Home / World / Beirut Explosion Related to a Russian Ship Containing Ammonium Nitrate Remaining in the Port, Called “Floating Bomb”

Beirut Explosion Related to a Russian Ship Containing Ammonium Nitrate Remaining in the Port, Called “Floating Bomb”



Investigators investigating the devastating explosion in Beirut, which killed at least 135 people and injured 5,000 others, point to a Russian ship that was docked in the city’s port for nearly seven years without proper security precautions in place Officials had warned that it was a “floating bomb”.

According to legal documents and Lebanese officials, the Russian ship named MV Rhosus, which was transporting agricultural fertilizer containing 2,750 tons of ammonium nitrate and was on its way to Mozambique, hit a financial hook in 2013 and docked in the port of Beruit.

Lebanese Customs Director Badri Hence repeatedly sent letters to justice over the years warning that the cargo was a “floating bomb”, but the warnings went unnoticed.

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Rescue workers search for victims at the site of the massive explosion on Tuesday in the seaport in Beirut, Lebanon, Thursday August 6, 2020. (AP Photo / Hussein Malla)

Rescue workers search for victims at the site of the massive explosion on Tuesday in the seaport in Beirut, Lebanon, Thursday August 6, 2020. (AP Photo / Hussein Malla)

As a result, he repeatedly urged officials to remove the ammonium nitrate from the port as it posed a significant risk of explosion, he said during an interview with LBC TV late Wednesday.

Hence, he said marking the risks for the authorities was “extra work” for him and his predecessors that was outside of his responsibility to prevent smuggling and collecting tariffs.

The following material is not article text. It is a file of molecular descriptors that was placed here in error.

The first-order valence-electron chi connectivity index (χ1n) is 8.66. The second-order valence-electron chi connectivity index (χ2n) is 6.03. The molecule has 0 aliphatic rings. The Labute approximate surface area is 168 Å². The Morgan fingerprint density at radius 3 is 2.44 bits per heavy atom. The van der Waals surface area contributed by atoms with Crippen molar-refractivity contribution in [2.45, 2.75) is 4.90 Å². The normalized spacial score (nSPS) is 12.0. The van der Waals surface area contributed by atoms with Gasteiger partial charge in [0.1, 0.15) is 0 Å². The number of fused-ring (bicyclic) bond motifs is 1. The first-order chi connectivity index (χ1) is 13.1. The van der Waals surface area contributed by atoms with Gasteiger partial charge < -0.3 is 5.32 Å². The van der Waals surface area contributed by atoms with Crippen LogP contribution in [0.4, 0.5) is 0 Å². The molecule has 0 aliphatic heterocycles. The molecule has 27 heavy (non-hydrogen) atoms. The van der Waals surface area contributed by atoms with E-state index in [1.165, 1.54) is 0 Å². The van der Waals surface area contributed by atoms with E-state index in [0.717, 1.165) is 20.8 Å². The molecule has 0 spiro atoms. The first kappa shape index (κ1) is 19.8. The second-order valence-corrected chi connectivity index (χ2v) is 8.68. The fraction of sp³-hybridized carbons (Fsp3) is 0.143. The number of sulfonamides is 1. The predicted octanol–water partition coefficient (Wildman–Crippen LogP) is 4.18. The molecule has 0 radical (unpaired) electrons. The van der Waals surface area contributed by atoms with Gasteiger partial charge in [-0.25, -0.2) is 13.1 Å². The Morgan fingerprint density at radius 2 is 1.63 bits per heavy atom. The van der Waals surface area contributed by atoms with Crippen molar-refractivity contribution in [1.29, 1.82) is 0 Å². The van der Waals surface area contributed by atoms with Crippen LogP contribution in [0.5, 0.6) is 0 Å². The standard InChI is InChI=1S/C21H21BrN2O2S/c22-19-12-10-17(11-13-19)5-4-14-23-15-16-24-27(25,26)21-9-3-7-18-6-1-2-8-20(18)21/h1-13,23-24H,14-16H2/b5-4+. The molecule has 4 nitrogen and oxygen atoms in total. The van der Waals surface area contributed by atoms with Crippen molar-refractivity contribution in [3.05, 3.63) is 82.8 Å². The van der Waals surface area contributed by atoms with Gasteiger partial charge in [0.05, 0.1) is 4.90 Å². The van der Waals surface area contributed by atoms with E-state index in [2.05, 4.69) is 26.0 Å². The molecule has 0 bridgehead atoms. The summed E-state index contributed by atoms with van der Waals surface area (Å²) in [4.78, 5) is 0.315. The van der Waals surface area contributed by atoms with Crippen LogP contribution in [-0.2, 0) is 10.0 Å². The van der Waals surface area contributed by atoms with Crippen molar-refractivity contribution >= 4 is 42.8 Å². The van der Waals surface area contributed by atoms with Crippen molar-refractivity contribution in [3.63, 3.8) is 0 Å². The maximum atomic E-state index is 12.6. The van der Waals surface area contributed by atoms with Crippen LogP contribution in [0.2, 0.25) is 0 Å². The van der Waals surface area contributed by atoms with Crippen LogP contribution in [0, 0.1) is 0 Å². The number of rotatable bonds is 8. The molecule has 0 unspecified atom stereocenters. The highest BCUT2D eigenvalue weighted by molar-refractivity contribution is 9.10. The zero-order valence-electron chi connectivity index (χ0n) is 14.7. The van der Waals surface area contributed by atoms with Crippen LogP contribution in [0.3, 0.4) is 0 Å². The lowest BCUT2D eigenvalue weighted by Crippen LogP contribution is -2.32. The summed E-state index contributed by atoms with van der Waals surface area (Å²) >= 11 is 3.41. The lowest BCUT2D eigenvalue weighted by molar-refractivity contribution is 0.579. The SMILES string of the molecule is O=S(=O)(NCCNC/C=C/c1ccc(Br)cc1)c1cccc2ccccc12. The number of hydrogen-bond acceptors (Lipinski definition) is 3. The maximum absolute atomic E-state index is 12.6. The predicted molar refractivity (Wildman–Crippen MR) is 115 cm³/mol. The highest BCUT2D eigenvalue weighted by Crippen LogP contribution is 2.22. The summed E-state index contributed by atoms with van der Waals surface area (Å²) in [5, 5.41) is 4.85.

He says it was the port authority’s job to monitor the material and store it appropriately.

The Russian ship was detained in port after “technical problems” were reported and the inspectors forbade her to proceed.

“Because of the risks associated with retaining ammonium nitrate on board the ship, the port authorities dumped the cargo into the port’s warehouses,” wrote lawyers who acted on behalf of the creditors in 2015, according to the Post. “The ship and the cargo remain in the port to this day, awaiting auction and / or proper disposal.”

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The lawyers said the owners abandoned the ship after supplies ran out, and the crew would eventually have to be returned to Russia for immigration restrictions for a longer stay in Beirut.

Explosion Tuesday, apparently caused by an accidental fire that ignited a warehouse filled with ammonium nitrate, spread to the Lebanese capital, causing widespread destruction.

The losses from the explosion are estimated at $ 10 billion to $ 15 billion, Beirut Gov said. Marwan Abboud told Saudi Al-Hadath on Wednesday, adding that nearly 300,000 people are homeless.

Lebanese Army soldiers are guarding the location where an explosion hit Beirut's seaport in Lebanon on Tuesday, August 6, 2020.  (AP Photo / Hussein Malla)

Lebanese Army soldiers are guarding the location where an explosion hit Beirut’s seaport in Lebanon on Tuesday, August 6, 2020. (AP Photo / Hussein Malla)

Lebanese President Michel Aoun swore before a cabinet meeting on Wednesday that the investigation would be transparent and those responsible would be punished.

The Cabinet ordered an unspecified number of port officials in Beirut who were placed under house arrest pending investigation into how ammonium nitrate had been stored in the port for years. The government also declared a two-week state of emergency and effectively gave full powers to the military during this time.

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Investigators are also considering another theory: The fire started when welders attempted to repair a broken gate and hole in the wall of Hangar 12 where the explosive material was stored. Local news reports that the repair was ordered by security forces who examined the facility and were concerned about theft.

The Associated Press contributed to this report.


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